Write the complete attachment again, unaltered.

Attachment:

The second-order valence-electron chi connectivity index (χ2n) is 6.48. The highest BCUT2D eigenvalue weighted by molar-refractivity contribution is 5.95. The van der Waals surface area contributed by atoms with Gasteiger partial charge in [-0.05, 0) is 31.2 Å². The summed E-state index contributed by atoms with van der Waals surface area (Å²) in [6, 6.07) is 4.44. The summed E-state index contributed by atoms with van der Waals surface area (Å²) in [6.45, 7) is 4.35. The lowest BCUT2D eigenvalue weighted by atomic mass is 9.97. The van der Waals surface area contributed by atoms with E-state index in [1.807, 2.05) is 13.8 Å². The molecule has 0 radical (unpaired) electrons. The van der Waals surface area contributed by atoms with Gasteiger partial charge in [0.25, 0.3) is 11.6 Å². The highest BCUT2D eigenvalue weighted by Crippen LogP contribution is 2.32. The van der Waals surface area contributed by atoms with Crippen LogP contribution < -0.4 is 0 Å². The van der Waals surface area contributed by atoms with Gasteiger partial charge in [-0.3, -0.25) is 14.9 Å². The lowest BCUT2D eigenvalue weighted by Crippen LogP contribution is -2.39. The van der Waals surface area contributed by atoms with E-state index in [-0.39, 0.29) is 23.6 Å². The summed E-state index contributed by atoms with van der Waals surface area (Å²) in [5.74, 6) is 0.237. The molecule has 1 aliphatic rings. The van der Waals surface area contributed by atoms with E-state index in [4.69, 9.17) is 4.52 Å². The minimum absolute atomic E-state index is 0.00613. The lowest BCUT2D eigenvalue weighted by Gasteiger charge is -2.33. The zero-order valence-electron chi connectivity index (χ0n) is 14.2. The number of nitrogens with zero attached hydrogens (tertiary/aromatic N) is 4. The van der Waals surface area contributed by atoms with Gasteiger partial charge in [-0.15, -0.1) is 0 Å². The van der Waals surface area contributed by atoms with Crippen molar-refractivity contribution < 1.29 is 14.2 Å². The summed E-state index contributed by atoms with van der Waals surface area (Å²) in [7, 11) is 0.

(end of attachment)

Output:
The second-order valence-electron chi connectivity index (χ2n) is 6.48. The highest BCUT2D eigenvalue weighted by molar-refractivity contribution is 5.95. The van der Waals surface area contributed by atoms with Gasteiger partial charge in [-0.05, 0) is 31.2 Å². The summed E-state index contributed by atoms with van der Waals surface area (Å²) in [6, 6.07) is 4.44. The summed E-state index contributed by atoms with van der Waals surface area (Å²) in [6.45, 7) is 4.35. The lowest BCUT2D eigenvalue weighted by atomic mass is 9.97. The van der Waals surface area contributed by atoms with E-state index in [1.807, 2.05) is 13.8 Å². The molecule has 0 radical (unpaired) electrons. The van der Waals surface area contributed by atoms with Gasteiger partial charge in [0.25, 0.3) is 11.6 Å². The highest BCUT2D eigenvalue weighted by Crippen LogP contribution is 2.32. The van der Waals surface area contributed by atoms with Crippen LogP contribution < -0.4 is 0 Å². The van der Waals surface area contributed by atoms with Gasteiger partial charge in [-0.3, -0.25) is 14.9 Å². The lowest BCUT2D eigenvalue weighted by Crippen LogP contribution is -2.39. The van der Waals surface area contributed by atoms with E-state index in [-0.39, 0.29) is 23.6 Å². The summed E-state index contributed by atoms with van der Waals surface area (Å²) in [5.74, 6) is 0.237. The molecule has 1 aliphatic rings. The van der Waals surface area contributed by atoms with E-state index in [4.69, 9.17) is 4.52 Å². The minimum absolute atomic E-state index is 0.00613. The lowest BCUT2D eigenvalue weighted by Gasteiger charge is -2.33. The zero-order valence-electron chi connectivity index (χ0n) is 14.2. The number of nitrogens with zero attached hydrogens (tertiary/aromatic N) is 4. The van der Waals surface area contributed by atoms with Gasteiger partial charge in [-0.15, -0.1) is 0 Å². The van der Waals surface area contributed by atoms with Crippen molar-refractivity contribution < 1.29 is 14.2 Å². The summed E-state index contributed by atoms with van der Waals surface area (Å²) in [7, 11) is 0.